Urination at night could lead to a higher risk of death

A recent study led by doctors in Japan has produced results that indicate a link between waking up to urinate at night and a higher risk of death. The exact cause for the increase in mortality rate remains unknown, but the study shows that there is a connection.

Nocturia is the name of the condition that causes an individual to wake from a normal sleep pattern in order to urinate. This has always been considered a part of the aging process, but with this new research there is a clear need to carefully look at any case of nocturia as it could indicate serious health issues.

The study took place in Northern Japan and involved a total of 788 people, 429 of which were women, and the other 359 men. All of these people were 70 years old or older, and after being interviewed in 2003, their medical records were studied over the next three years. What the researchers found was that the individuals who urinated more than twice a night were 2.7 times more likely to die within the three year period of study than the others who did not urinate at night, or did so only once.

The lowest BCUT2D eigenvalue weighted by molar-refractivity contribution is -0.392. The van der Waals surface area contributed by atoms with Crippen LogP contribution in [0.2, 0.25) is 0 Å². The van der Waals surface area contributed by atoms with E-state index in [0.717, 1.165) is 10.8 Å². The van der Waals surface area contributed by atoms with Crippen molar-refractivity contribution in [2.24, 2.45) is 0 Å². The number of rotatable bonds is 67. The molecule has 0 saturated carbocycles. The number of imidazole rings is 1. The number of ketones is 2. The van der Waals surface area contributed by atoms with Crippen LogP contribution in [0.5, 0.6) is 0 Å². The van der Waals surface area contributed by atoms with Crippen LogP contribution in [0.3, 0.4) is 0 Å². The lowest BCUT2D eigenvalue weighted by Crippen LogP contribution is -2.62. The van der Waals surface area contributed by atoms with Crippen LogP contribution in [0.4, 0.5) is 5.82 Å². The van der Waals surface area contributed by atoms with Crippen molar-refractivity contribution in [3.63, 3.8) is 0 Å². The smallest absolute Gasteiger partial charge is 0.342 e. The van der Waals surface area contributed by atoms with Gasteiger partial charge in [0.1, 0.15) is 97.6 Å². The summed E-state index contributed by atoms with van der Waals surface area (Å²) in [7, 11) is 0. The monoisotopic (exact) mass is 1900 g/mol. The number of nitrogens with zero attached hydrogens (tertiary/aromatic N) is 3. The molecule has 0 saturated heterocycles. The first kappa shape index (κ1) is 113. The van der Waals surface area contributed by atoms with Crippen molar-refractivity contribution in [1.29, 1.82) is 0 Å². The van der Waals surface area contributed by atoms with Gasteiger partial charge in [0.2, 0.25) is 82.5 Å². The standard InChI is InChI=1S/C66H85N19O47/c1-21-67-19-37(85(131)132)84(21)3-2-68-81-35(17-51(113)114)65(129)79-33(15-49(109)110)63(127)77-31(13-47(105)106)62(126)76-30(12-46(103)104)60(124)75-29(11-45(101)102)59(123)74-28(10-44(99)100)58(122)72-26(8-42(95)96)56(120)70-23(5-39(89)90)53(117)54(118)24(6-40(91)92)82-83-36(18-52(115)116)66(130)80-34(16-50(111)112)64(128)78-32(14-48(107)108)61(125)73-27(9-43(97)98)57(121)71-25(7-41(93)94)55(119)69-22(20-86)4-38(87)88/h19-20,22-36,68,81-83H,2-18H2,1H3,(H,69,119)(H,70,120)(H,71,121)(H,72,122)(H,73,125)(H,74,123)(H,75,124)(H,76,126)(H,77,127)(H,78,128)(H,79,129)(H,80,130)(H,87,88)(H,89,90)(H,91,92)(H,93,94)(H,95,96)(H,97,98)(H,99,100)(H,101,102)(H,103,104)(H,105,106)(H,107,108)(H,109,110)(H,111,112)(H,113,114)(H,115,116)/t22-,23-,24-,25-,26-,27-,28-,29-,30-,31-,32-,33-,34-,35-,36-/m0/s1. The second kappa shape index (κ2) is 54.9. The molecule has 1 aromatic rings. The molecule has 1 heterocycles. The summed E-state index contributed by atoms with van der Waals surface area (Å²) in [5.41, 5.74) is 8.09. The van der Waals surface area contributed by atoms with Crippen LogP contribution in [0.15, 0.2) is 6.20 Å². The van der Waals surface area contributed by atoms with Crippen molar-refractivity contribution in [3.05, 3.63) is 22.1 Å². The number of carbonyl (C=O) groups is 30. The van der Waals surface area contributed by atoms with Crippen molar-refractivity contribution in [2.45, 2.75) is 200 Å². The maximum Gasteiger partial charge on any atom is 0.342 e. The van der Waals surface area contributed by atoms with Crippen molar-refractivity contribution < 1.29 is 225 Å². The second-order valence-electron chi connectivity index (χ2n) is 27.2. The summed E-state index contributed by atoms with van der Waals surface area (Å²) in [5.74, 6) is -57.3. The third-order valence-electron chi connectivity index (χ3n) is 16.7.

This number was adjusted to take into account other variables that could have affected the findings, such as the presence of diabetes, the amount of alcohol consumed on a regular basis, and other health conditions like high blood pressure.

In addition to the concerns raised by this study, because of the disruption to regular sleep patterns, nocturia can also be an indirect cause of accidents during the day. This is usually in situations where those with the condition are less aware of their surroundings due to a lack of sleep and are more likely to fall and injure themselves.

Though the exact connection between nocturia and a higher risk of death remains unclear, the findings suggest that any individual with nocturia, regardless of their age, should consult their doctor to ensure that there are no other serious health issues present.

Source: "Nighttime Urination Linked to Higher Death Rate among Elderly." MedlinePlus Health Day. 1 May 2009